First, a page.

Prominent anchors Jeff Michael and Sharon Tay, along with meteorologist Garth Kemp, were cut from CBS TV stations in Los Angeles late Wednesday amid sweeping corporate layoffs.
Michael has been co-anchor of KCBS-TV Channel 2’s premier newscasts at 5 p.m., 6 p.m. and 11 p.m. for more than three years.
The Emmy Award-winning anchor joined KCBS in early 2017 after working as an anchor at rival Fox’s KTTV-Channel 11 for nearly two decades.
Michael became known to L.A. TV viewers in the early 1990s as a crime reporter for KABC-TV Channel 7. He provided live coverage of the Los Angeles riots in 1992, the infamous slow-speed chase of O.J. Simpson’s white Bronco and dispatches from Simpson’s criminal trial, among other major stories.
Kemp is another fixture in local broadcasting. The familiar weatherman joined KCBS in 2016, providing forecasts during the evening newscasts. Before that, he worked more than 15 years at KABC as a meteorologist.
Tay has been with KCBS and its sister station KCAL-TV Channel 9 for nearly 13 years. She became a primary co-anchor for KCAL’s signature newscasts about a decade ago.
The cuts were part of a company-wide cost-cutting that comes nearly six months after the merger of Viacom and CBS, a corporate union that executives said would bring $750 million in savings.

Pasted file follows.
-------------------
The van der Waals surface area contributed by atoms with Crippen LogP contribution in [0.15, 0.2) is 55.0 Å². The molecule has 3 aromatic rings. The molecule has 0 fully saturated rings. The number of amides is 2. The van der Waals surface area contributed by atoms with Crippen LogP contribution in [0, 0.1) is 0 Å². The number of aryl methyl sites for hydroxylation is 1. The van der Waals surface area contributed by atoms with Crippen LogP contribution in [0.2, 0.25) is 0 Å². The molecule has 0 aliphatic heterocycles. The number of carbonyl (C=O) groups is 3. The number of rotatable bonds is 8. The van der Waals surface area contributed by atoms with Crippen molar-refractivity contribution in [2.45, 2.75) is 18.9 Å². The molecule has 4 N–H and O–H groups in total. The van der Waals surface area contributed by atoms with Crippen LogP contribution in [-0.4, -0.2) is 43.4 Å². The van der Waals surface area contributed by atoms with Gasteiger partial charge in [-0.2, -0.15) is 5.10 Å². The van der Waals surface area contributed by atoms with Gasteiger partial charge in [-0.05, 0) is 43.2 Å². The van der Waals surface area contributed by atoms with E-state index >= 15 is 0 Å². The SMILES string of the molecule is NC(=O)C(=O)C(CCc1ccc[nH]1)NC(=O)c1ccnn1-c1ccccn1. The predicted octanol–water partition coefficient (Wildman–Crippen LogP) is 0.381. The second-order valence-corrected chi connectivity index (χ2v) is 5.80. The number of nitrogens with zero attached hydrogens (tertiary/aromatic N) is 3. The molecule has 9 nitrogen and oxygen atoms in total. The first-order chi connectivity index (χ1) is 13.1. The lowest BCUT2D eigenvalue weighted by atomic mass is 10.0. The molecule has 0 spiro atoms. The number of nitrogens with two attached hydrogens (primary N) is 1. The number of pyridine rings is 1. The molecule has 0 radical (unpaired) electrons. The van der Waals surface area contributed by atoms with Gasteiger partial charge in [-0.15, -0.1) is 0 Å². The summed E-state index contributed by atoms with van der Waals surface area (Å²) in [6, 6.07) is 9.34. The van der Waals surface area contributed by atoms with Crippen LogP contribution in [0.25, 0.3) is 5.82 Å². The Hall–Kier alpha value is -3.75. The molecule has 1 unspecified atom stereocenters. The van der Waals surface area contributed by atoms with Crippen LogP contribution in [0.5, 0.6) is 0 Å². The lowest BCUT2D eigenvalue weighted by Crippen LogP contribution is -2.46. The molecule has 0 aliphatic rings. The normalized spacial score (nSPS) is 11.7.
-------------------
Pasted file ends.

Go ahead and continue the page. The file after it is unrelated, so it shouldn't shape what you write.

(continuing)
Since the stay-at-home orders due to the coronavirus outbreak, TV stations, newspapers and other local media have been reeling from dramatic cuts in advertising. Movie studios, retail chains and car makers and dealerships, which typically are heavy buyers of TV station time, have slashed their ad budgets.
TV station economics were fragile even before the pandemic. KCBS, in particular, has struggled for years in the ratings and has experienced low morale and management turnover. Its newscasts trail KABC, Spanish-language KMEX-TV Channel 34, KVEA-TV Channel 52 and KNBC-TV Channel 4 in viewers.
“We are restructuring various operations at CBS as part of our ongoing integration with Viacom, and to adapt to changes in our business, including those related to COVID-19,” a CBS spokesman said in a statement. “Our thoughts today are with our departing colleagues for their friendship, service and many important contributions to CBS.”
As many as 400 employees at ViacomCBS were affected by the cuts, according to people familiar with the plans who were not authorized to discuss them publicly and requested anonymity. Many of the cuts were in Los Angeles, where CBS Entertainment is located, and the corporate headquarters in New York.
About a dozen people were cut from CBS’ TV station in Chicago, WBBM-TV Channel 2.
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